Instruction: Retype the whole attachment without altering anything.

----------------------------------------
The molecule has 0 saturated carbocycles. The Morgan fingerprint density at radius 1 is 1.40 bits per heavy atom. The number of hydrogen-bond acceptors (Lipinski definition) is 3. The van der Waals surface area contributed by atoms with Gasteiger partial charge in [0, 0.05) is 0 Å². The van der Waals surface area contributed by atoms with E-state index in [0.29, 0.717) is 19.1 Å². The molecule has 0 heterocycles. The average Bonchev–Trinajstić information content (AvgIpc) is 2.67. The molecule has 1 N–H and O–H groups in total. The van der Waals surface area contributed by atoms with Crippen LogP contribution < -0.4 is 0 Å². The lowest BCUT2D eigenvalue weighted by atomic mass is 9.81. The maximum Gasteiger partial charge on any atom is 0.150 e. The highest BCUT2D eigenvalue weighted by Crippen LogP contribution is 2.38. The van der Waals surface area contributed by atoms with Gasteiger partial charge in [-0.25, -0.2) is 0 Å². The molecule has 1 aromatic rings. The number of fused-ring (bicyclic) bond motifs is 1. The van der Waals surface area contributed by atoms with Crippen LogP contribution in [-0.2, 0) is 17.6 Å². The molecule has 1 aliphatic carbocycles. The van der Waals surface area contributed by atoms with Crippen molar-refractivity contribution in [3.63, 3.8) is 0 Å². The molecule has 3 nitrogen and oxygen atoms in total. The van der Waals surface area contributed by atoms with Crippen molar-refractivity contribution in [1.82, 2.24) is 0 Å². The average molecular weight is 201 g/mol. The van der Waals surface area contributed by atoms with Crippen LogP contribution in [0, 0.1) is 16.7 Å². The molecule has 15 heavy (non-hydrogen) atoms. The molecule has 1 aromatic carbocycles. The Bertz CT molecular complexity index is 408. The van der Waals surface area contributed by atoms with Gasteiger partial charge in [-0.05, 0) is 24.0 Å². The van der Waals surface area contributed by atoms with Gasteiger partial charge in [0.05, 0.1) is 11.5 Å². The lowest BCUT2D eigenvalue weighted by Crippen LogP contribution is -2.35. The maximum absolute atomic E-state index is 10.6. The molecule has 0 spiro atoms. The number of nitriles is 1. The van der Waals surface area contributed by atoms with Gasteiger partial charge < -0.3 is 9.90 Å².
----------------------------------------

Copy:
The molecule has 0 saturated carbocycles. The Morgan fingerprint density at radius 1 is 1.40 bits per heavy atom. The number of hydrogen-bond acceptors (Lipinski definition) is 3. The van der Waals surface area contributed by atoms with Gasteiger partial charge in [0, 0.05) is 0 Å². The van der Waals surface area contributed by atoms with E-state index in [0.29, 0.717) is 19.1 Å². The molecule has 0 heterocycles. The average Bonchev–Trinajstić information content (AvgIpc) is 2.67. The molecule has 1 N–H and O–H groups in total. The van der Waals surface area contributed by atoms with Crippen LogP contribution < -0.4 is 0 Å². The lowest BCUT2D eigenvalue weighted by atomic mass is 9.81. The maximum Gasteiger partial charge on any atom is 0.150 e. The highest BCUT2D eigenvalue weighted by Crippen LogP contribution is 2.38. The van der Waals surface area contributed by atoms with Gasteiger partial charge in [-0.25, -0.2) is 0 Å². The molecule has 1 aromatic rings. The number of fused-ring (bicyclic) bond motifs is 1. The van der Waals surface area contributed by atoms with Crippen LogP contribution in [-0.2, 0) is 17.6 Å². The molecule has 1 aliphatic carbocycles. The van der Waals surface area contributed by atoms with Crippen molar-refractivity contribution in [3.63, 3.8) is 0 Å². The molecule has 3 nitrogen and oxygen atoms in total. The van der Waals surface area contributed by atoms with Crippen molar-refractivity contribution in [1.82, 2.24) is 0 Å². The average molecular weight is 201 g/mol. The van der Waals surface area contributed by atoms with Crippen LogP contribution in [0, 0.1) is 16.7 Å². The molecule has 15 heavy (non-hydrogen) atoms. The molecule has 1 aromatic carbocycles. The Bertz CT molecular complexity index is 408. The van der Waals surface area contributed by atoms with Gasteiger partial charge in [-0.05, 0) is 24.0 Å². The van der Waals surface area contributed by atoms with Gasteiger partial charge in [0.05, 0.1) is 11.5 Å². The lowest BCUT2D eigenvalue weighted by Crippen LogP contribution is -2.35. The maximum absolute atomic E-state index is 10.6. The molecule has 0 spiro atoms. The number of nitriles is 1. The van der Waals surface area contributed by atoms with Gasteiger partial charge < -0.3 is 9.90 Å².